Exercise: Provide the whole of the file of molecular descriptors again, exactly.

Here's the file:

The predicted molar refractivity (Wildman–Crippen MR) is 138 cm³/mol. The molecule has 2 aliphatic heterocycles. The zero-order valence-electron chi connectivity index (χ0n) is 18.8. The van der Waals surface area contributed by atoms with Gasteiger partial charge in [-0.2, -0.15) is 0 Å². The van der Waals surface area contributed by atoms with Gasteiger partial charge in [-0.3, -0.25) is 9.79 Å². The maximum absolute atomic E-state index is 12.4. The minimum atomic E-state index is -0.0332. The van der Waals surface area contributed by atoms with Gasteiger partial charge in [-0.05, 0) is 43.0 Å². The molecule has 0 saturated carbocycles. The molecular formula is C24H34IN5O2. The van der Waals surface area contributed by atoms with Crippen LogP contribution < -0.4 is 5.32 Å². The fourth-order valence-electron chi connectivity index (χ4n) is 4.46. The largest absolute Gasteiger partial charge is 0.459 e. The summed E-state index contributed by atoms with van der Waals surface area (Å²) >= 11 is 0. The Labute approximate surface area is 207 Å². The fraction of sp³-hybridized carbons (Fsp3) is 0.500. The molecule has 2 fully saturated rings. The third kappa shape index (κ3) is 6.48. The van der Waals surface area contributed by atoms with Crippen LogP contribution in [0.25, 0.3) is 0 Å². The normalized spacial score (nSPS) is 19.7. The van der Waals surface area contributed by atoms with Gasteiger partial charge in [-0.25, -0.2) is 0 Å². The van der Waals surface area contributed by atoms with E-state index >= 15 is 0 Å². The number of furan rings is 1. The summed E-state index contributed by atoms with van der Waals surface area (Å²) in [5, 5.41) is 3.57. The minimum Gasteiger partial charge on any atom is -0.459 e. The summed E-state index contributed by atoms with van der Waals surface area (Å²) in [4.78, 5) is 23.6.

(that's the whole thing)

The predicted molar refractivity (Wildman–Crippen MR) is 138 cm³/mol. The molecule has 2 aliphatic heterocycles. The zero-order valence-electron chi connectivity index (χ0n) is 18.8. The van der Waals surface area contributed by atoms with Gasteiger partial charge in [-0.2, -0.15) is 0 Å². The van der Waals surface area contributed by atoms with Gasteiger partial charge in [-0.3, -0.25) is 9.79 Å². The maximum absolute atomic E-state index is 12.4. The minimum atomic E-state index is -0.0332. The van der Waals surface area contributed by atoms with Gasteiger partial charge in [-0.05, 0) is 43.0 Å². The molecule has 0 saturated carbocycles. The molecular formula is C24H34IN5O2. The van der Waals surface area contributed by atoms with Crippen LogP contribution < -0.4 is 5.32 Å². The fourth-order valence-electron chi connectivity index (χ4n) is 4.46. The largest absolute Gasteiger partial charge is 0.459 e. The summed E-state index contributed by atoms with van der Waals surface area (Å²) >= 11 is 0. The Labute approximate surface area is 207 Å². The fraction of sp³-hybridized carbons (Fsp3) is 0.500. The molecule has 2 fully saturated rings. The third kappa shape index (κ3) is 6.48. The van der Waals surface area contributed by atoms with Crippen LogP contribution in [0.25, 0.3) is 0 Å². The normalized spacial score (nSPS) is 19.7. The van der Waals surface area contributed by atoms with Gasteiger partial charge in [-0.25, -0.2) is 0 Å². The van der Waals surface area contributed by atoms with E-state index >= 15 is 0 Å². The number of furan rings is 1. The summed E-state index contributed by atoms with van der Waals surface area (Å²) in [5, 5.41) is 3.57. The minimum Gasteiger partial charge on any atom is -0.459 e. The summed E-state index contributed by atoms with van der Waals surface area (Å²) in [4.78, 5) is 23.6.